Spirit Lake foster parents appear in court in connection with death of 5 year old; autopsy shows signs of blunt force trauma

Foster parents Erich Longie Jr. and Tammy Longie made their initial appearance in court Monday, May 18, in connection with the death of 5-year-old Raven Thompson, who was found dead in their Tokio residence on May 6. U.S. District Attorney for North Dakota Drew Wrigley said the investigation is active and ongoing, and investigators are open to the possibility that charges will be changed or new defendants brought forward.

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Family and loved ones demonstrated outside the Ronald N. Davies Federal Building and U.S. Courthouse Monday, May 18, before the initial appearance of Erich Longie Jr. and Tammy Longie, who were arrested in connection with the death of five-year-old Raven Thompson.
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GRAND FORKS — Two Spirit Lake foster parents made their initial appearance in federal court today, Monday, May 18, in connection with the May 6 death of Raven Thompson, 5, on the Spirit Lake Reservation.

Erich Longie Jr., 42, and Tammy Longie, 45, were arrested Friday, May 15, by the FBI. They are each charged with two counts of assault resulting in serious bodily injury to a victim younger than 18, and two counts of simple assault. If convicted of the charges of assault resulting in serious bodily injury to Raven and Zane, the more serious of the four charges, the Longies each face a minimum mandatory sentence of 10 years in prison and a maximum sentence of life in prison, as well as a maximum fine of $250,000. They face a maximum of one year in prison if convicted of the charges of simple assault to two additional children in their care who were not named in the complaint.

A group of Thompson's family and loved ones gathered outside the federal courthouse in Grand Forks before the hearing, dressed in red to recognize missing and murdered indigenous women and holding signs reading "justice for all children in foster care" and "who is really accountable?"

Shannon Kamal, Raven's aunt, said she was disappointed that the Longies weren't charged with murder. She said that, while she blames the Longies for Raven's death, she also places blame on the foster care system that failed her.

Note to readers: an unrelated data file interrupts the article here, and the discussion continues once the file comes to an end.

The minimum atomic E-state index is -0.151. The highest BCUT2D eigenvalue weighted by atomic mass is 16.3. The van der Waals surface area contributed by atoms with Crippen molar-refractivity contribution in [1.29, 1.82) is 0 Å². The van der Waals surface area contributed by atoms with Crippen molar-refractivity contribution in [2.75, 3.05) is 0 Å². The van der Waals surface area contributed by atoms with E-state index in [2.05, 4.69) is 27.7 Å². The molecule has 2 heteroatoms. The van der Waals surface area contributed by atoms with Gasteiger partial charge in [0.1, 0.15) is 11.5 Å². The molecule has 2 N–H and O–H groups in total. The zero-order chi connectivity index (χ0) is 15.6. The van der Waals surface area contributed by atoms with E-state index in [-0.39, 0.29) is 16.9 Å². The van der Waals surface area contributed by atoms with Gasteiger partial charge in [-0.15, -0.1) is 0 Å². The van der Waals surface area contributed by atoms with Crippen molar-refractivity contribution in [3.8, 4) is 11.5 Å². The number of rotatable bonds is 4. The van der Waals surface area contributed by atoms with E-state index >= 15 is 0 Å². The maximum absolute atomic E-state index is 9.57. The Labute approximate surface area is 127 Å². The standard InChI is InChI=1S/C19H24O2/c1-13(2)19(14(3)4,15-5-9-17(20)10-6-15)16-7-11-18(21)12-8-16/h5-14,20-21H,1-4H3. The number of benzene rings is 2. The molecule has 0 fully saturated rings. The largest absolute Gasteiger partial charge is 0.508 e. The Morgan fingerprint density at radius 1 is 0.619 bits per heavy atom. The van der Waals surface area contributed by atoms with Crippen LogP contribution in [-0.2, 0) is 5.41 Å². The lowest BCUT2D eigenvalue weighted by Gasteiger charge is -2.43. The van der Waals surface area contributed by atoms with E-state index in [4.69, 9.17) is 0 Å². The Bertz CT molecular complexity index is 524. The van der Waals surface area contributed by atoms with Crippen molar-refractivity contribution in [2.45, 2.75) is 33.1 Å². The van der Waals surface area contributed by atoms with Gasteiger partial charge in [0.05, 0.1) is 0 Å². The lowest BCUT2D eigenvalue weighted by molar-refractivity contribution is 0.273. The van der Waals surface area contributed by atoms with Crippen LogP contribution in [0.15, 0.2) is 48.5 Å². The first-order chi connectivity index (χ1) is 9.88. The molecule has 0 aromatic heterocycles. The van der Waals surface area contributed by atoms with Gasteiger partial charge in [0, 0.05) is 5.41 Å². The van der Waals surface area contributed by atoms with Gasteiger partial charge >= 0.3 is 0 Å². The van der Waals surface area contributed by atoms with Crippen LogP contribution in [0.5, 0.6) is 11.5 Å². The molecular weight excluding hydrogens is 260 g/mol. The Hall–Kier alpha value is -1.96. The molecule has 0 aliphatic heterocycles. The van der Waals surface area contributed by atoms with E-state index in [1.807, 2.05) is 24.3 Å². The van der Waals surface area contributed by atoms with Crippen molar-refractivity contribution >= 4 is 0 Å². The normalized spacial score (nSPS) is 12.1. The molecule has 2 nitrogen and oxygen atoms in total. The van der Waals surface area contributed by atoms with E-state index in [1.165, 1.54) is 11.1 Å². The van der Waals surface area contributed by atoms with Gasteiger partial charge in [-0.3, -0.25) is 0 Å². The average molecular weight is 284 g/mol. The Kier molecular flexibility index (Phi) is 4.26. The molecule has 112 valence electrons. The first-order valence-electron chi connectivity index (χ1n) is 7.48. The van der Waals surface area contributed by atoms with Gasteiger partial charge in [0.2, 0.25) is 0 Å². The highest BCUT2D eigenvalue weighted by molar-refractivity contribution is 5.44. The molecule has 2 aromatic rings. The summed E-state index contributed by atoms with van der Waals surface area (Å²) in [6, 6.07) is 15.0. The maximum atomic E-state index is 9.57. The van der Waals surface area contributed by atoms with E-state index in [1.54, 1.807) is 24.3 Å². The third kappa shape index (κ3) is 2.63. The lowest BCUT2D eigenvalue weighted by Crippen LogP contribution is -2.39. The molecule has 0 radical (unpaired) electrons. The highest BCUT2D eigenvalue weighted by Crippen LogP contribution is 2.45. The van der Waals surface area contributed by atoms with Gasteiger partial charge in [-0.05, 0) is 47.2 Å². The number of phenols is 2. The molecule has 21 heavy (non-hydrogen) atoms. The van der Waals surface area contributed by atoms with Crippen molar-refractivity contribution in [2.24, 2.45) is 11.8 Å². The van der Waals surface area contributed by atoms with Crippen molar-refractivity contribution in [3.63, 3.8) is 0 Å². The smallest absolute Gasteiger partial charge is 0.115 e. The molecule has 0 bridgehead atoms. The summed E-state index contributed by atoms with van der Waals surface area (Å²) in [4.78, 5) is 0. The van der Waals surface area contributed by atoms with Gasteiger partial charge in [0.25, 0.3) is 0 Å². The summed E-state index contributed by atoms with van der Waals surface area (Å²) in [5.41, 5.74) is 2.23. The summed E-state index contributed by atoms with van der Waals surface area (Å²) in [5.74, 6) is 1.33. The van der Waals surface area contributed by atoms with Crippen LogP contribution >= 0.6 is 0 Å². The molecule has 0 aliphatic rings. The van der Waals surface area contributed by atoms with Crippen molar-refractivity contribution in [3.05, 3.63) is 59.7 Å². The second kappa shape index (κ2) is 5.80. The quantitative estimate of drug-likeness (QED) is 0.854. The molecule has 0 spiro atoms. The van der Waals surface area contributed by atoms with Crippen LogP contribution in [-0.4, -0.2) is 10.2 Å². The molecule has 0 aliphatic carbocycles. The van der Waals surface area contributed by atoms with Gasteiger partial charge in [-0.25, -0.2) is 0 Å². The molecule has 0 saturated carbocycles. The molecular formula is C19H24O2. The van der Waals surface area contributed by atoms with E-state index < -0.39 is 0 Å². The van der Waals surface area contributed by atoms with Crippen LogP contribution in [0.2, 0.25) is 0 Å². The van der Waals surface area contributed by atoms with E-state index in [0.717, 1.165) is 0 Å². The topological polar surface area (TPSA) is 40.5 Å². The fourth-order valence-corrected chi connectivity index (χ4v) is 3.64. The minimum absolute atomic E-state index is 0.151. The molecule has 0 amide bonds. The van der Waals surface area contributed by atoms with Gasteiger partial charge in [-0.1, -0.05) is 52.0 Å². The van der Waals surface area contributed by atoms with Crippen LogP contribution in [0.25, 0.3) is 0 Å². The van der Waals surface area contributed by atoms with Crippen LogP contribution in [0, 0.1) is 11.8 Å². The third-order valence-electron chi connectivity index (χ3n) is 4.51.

"There's no accountability. There's no transparency," said JJ Buckley, one of the demonstrators. "Who's watching who?"


"It was their job to watch and protect Raven and Zane," Kamal added. "And they didn't."

In a press conference on the steps of the U.S. District Courthouse in Fargo following the hearing, U.S. District Attorney for North Dakota Drew Wrigley said those particular charges were brought forward because there was probable cause to support them.

According to court documents, Raven Thompson was found dead by Tammy Longie in the Longies' Tokio home the morning of May 6; Spirit Lake EMS responded just before 7 a.m. After first responders cleared occupants from the residence, Zane Thompson was also found in the back of a red Suburban located at the residence, according to the affidavit. Raven and Zane had been in the care of the Longies since July 23, 2019, the affidavit said.

Medical care providers suspected Zane's injuries were the result of non-accidental trauma, according to court documents, and he was transported by air ambulance to Sanford Hospital in Fargo. On May 11, he was stable enough to be transferred out of the intensive care unit, but remained at the hospital on May 15, according to the affidavit. Zane's injuries were consistent with abuse, his physician told investigators, according to documents.

Tammy Longie told investigators that 13 people lived at the residence, including their three adult children and eight minor children. Wrigley and the FBI indicated last week that the children were taken out of "harm's way" by Spirit Lake Social Services after the incident.

According to court documents, Tammy Longie also told investigators that, in the days prior to her death, Raven had not eaten much or used the bathroom, and moaned and complained about her stomach. A preliminary autopsy report found evidence of blunt force trauma to the head and neck, blunt force trauma to the chest and abdomen and blunt force trauma to the extremities. The preliminary cause of injuries is listed as "assaulted by other(s)," according to court documents.

Erich and Tammy Longie denied assaulting the children aside from spanking them, according to investigators, and Tammy Longie said she had not seen anyone else in the house be abusive toward them. Two of the minor children living in the residence told investigators in forensic interviews that the Longies hit, kicked, spanked and hurt them, according to court documents. A medical provider identified signs of abuse on both children, according to documents. A third child interviewed denied any abuse. Wrigley said in a Monday press conference that there are still witnesses who have yet to be interviewed.


Spirit Lake Social Services and Chairperson Peggy Cavanaugh could not be reached for comment Monday afternoon.

Wrigley confirmed last week that the FBI was leading the investigation into Thompson's death.

"Our investigation continues," Wrigley said. "It's important that I keep stressing that because there is the possibility we are open to, we are open to any and all avenues that are required and that are called for as a result of this investigation. We will pursue any and all avenues for the potential for additional charges, for the potential for changes to these charges and the potential for additional defendants to be charged in this case."

Erich and Tammy Longie will remain in custody at the Grand Forks County Correctional Center until a detention hearing later this week, scheduled for 1:30 p.m. Thursday in Grand Forks.

Tammy and Erich Longie

Related Topics: CRIME AND COURTS
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